Building a high tunnel greenhouse should be a top gardening priority for every gardener before the cold season catches up on us. Don’t fret, because we have here a DIY guide on how to build a high tunnel greenhouse, and it’s so easy–you can complete it in a day or two!
Build A DIY High Tunnel Greenhouse On A Budget
Admittedly, I’m an ardent gardener and I maintain a greenhouse for my prized flowers, which cost a few bucks beyond our budget to build (despite my husband’s protestation). Now, I would like so much to grow more vegetables this winter, but I know a new greenhouse will now be out of the question. Luckily, we have what we call the poor man’s greenhouse–high tunnels which cost way less to maintain and even less to build. This time, I know he’ll join me on this homemade high tunnel project since he loves gardening, too, perhaps just a little less passionately than I do. If you’re up for some extended growing season, check out this high tunnel project and you’ll be in on it, too.
Let’s Get Building!
- 4, 1″ diameter, 20 ft. PVC pipe
- 6, 10 ft. 2″ by 4″ lumber
- 6, 12 ft. 2″ by 4″ lumber
- 4-mil clear plastic sheeting
- 8, 1″ diameter galvanized pipe
- Door hinges
- Metal pipe brackets
- 1/4 inch staples
- Wood screws or drywall screws
- 6 3-inch butt hinges
- Circular saw
- Impact drivers
- Screw drill power tool
- Hand auger drill
- Utility knife
- Staple gun
- PVC saw
- Safety gadgets
How To Build DIY High Tunnels
Step 1. Setting Up The Foundation
To build a 10 feet wide by 12 feet long high tunnel greenhouse, you don’t need to cut up the 2 by 4s at all. Just set up the high tunnel foundation with the following easy steps:
- Assemble your 10 footers and 12 footers on the ground and set them up to form a square which will be the base.
- Join the ends of the lumber and fasten them with 3-inch screws.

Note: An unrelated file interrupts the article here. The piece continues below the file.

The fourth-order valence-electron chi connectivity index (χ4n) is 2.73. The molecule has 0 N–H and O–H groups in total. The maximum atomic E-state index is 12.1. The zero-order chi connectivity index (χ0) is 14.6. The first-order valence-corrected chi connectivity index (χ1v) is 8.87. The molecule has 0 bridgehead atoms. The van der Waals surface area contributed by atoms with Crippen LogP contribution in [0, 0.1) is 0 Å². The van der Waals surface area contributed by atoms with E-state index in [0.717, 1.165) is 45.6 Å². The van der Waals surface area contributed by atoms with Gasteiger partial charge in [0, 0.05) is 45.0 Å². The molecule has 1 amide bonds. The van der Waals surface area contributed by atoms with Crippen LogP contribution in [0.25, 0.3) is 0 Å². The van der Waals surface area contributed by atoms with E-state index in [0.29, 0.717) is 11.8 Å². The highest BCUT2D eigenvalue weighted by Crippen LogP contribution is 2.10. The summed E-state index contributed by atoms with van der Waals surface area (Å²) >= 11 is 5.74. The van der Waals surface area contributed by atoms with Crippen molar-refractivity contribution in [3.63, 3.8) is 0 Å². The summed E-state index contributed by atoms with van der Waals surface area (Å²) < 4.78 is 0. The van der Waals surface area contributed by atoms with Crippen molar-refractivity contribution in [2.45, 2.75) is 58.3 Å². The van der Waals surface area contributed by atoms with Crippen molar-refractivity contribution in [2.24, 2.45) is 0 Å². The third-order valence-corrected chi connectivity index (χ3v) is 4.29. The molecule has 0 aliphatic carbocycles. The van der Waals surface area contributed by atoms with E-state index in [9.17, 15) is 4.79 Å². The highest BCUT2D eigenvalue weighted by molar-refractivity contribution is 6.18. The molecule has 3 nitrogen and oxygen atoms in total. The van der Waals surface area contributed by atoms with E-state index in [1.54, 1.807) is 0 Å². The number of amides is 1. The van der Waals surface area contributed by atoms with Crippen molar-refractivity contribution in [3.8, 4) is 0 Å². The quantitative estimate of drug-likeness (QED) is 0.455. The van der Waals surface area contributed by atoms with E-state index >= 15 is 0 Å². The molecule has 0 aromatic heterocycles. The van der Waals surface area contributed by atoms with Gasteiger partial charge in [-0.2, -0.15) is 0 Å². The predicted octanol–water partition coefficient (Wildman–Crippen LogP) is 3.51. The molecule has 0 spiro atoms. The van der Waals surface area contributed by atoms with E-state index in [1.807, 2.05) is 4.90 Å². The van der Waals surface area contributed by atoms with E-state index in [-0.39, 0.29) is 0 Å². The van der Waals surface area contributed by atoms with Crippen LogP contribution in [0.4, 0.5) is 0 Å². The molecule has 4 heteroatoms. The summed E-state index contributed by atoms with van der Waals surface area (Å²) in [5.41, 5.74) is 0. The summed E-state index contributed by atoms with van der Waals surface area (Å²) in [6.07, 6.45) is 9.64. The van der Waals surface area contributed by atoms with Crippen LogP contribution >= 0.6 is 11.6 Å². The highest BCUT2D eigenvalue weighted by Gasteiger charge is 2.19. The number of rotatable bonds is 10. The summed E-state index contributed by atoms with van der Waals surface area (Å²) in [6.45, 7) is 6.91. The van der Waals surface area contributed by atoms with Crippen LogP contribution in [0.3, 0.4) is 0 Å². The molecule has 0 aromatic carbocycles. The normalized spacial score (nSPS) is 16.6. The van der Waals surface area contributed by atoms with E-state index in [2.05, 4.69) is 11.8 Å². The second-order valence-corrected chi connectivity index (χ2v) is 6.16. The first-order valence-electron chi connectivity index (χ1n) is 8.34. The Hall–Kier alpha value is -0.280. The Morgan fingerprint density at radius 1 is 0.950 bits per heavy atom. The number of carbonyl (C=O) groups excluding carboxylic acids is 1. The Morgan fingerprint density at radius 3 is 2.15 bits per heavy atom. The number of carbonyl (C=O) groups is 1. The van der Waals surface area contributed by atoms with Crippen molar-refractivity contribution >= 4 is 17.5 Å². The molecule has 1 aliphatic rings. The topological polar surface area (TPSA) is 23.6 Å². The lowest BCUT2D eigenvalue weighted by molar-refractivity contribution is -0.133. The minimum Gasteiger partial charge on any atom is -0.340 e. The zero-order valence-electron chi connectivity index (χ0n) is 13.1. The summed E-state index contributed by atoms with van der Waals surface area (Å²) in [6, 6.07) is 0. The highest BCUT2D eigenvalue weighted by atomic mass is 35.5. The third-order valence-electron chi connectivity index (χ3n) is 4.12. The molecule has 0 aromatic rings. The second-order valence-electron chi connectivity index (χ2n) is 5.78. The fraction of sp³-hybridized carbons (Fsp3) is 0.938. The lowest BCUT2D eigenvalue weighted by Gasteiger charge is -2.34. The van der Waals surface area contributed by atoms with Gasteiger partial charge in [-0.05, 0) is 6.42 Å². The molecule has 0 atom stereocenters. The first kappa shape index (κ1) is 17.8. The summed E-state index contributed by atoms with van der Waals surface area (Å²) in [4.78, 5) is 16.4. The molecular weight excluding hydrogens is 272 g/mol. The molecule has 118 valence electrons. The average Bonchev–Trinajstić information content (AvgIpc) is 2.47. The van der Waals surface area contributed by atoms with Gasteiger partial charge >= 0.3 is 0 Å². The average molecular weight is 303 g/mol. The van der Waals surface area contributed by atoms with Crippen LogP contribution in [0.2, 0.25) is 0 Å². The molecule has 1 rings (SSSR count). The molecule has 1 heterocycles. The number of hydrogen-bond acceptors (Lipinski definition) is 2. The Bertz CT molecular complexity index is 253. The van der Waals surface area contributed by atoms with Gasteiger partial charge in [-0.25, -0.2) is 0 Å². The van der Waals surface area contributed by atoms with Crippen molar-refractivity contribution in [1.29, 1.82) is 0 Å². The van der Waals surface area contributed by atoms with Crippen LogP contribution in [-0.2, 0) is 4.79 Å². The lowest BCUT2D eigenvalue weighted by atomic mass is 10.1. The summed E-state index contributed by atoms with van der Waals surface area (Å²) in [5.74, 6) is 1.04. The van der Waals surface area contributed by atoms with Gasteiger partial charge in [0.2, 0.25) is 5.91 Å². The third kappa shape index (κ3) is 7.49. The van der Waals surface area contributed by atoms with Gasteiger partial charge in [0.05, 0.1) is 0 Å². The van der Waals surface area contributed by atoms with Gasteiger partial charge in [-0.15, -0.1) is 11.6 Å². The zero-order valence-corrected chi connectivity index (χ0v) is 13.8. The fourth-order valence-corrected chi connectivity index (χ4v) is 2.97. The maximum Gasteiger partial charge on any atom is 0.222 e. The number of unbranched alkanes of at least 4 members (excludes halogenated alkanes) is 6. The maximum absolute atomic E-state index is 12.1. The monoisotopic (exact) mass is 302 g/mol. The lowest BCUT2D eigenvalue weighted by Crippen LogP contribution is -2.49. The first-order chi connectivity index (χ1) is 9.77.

- Using a drill and auger, bore holes into the ground inside each of the four corners of the base.
- Bore two more holes along the sides of the length of the base, evenly spaced.
- Drive 6 inches of the galvanized pipes into the holes with a hammer to set in place. (This will serve as the anchor for your PVC pipes mainframe)
Step 2. Assembling The Main Frame
For the hoop house frame, we will be using a 20-foot long, 1-inch in diameter PVC pipe so it bends easily. While we are using galvanized pipes, I would suggest for you to find steel rods where the PVC pipe can slide in perfectly to use as anchors. However, for this project, we attached 1 and 1/4 inch PVC pipes to make sleeves for both ends of the main pipe so it fits in the anchor.
- Now, simply slide one end of a PVC pipe to one of the anchors then bend to slide the other end into the anchor across.
- Do the same to the rest of the PVC pipes.
- Attach brackets to each of the PVC bases to hold the PVC pipes in place.
Step 3. Building Support Structure
To install the high tunnel doors, you must build support frames first. This will also allow for added strength or reinforcement to your overall building. You will be making two doors on both ends of the high tunnel not only for access but for ventilation during the warm seasons. You can follow these simple steps:
- Make measurements on one side of the structure which will also be the same measurement for the other end to make the frames for the high tunnel doors.